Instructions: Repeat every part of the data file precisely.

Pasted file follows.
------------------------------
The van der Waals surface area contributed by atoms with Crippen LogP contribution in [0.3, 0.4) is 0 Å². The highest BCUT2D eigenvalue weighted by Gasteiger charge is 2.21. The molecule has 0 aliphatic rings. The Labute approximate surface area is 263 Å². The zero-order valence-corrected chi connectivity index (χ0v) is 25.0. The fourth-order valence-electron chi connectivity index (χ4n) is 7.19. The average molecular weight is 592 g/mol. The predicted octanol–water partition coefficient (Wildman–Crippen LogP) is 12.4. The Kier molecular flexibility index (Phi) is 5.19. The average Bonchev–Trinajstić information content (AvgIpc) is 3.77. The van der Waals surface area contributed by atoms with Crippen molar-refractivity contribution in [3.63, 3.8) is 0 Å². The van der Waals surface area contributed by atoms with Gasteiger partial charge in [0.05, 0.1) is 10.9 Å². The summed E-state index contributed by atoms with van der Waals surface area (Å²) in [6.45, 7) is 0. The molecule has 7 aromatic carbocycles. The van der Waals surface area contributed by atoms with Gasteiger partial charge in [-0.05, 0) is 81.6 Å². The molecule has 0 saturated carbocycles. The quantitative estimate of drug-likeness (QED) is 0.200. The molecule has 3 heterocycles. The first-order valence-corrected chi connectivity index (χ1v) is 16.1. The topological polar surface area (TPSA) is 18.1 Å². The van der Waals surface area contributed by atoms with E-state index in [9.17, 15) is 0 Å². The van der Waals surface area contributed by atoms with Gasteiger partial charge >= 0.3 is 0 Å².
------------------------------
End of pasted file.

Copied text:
The van der Waals surface area contributed by atoms with Crippen LogP contribution in [0.3, 0.4) is 0 Å². The highest BCUT2D eigenvalue weighted by Gasteiger charge is 2.21. The molecule has 0 aliphatic rings. The Labute approximate surface area is 263 Å². The zero-order valence-corrected chi connectivity index (χ0v) is 25.0. The fourth-order valence-electron chi connectivity index (χ4n) is 7.19. The average molecular weight is 592 g/mol. The predicted octanol–water partition coefficient (Wildman–Crippen LogP) is 12.4. The Kier molecular flexibility index (Phi) is 5.19. The average Bonchev–Trinajstić information content (AvgIpc) is 3.77. The van der Waals surface area contributed by atoms with Crippen molar-refractivity contribution in [3.63, 3.8) is 0 Å². The van der Waals surface area contributed by atoms with Gasteiger partial charge in [0.05, 0.1) is 10.9 Å². The summed E-state index contributed by atoms with van der Waals surface area (Å²) in [6.45, 7) is 0. The molecule has 7 aromatic carbocycles. The van der Waals surface area contributed by atoms with Gasteiger partial charge in [-0.05, 0) is 81.6 Å². The molecule has 0 saturated carbocycles. The quantitative estimate of drug-likeness (QED) is 0.200. The molecule has 3 heterocycles. The first-order valence-corrected chi connectivity index (χ1v) is 16.1. The topological polar surface area (TPSA) is 18.1 Å². The van der Waals surface area contributed by atoms with E-state index in [9.17, 15) is 0 Å². The van der Waals surface area contributed by atoms with Gasteiger partial charge >= 0.3 is 0 Å².